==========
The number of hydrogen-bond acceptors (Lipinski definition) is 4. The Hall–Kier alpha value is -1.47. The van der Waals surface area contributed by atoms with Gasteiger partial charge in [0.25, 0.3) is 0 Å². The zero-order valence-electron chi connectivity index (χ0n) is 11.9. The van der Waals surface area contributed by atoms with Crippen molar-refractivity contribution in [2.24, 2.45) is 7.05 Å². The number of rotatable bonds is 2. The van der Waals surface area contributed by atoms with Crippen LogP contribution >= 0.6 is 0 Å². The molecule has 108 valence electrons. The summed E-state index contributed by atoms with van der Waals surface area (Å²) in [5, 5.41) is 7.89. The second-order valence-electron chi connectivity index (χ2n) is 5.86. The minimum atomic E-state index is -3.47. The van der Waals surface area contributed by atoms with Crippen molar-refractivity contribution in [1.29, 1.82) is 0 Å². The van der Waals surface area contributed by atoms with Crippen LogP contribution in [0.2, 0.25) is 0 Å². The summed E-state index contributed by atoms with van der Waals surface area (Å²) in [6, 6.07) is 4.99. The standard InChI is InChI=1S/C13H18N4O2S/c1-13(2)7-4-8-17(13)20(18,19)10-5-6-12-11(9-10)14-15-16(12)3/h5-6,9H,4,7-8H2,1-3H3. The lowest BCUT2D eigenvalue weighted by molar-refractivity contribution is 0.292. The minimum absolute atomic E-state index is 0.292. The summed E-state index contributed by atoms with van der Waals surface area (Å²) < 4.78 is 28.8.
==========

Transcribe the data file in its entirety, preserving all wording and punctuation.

The number of hydrogen-bond acceptors (Lipinski definition) is 4. The Hall–Kier alpha value is -1.47. The van der Waals surface area contributed by atoms with Gasteiger partial charge in [0.25, 0.3) is 0 Å². The zero-order valence-electron chi connectivity index (χ0n) is 11.9. The van der Waals surface area contributed by atoms with Crippen molar-refractivity contribution in [2.24, 2.45) is 7.05 Å². The number of rotatable bonds is 2. The van der Waals surface area contributed by atoms with Crippen LogP contribution >= 0.6 is 0 Å². The molecule has 108 valence electrons. The summed E-state index contributed by atoms with van der Waals surface area (Å²) in [5, 5.41) is 7.89. The second-order valence-electron chi connectivity index (χ2n) is 5.86. The minimum atomic E-state index is -3.47. The van der Waals surface area contributed by atoms with Crippen molar-refractivity contribution in [1.29, 1.82) is 0 Å². The van der Waals surface area contributed by atoms with Crippen LogP contribution in [0.2, 0.25) is 0 Å². The summed E-state index contributed by atoms with van der Waals surface area (Å²) in [6, 6.07) is 4.99. The standard InChI is InChI=1S/C13H18N4O2S/c1-13(2)7-4-8-17(13)20(18,19)10-5-6-12-11(9-10)14-15-16(12)3/h5-6,9H,4,7-8H2,1-3H3. The lowest BCUT2D eigenvalue weighted by molar-refractivity contribution is 0.292. The minimum absolute atomic E-state index is 0.292. The summed E-state index contributed by atoms with van der Waals surface area (Å²) < 4.78 is 28.8.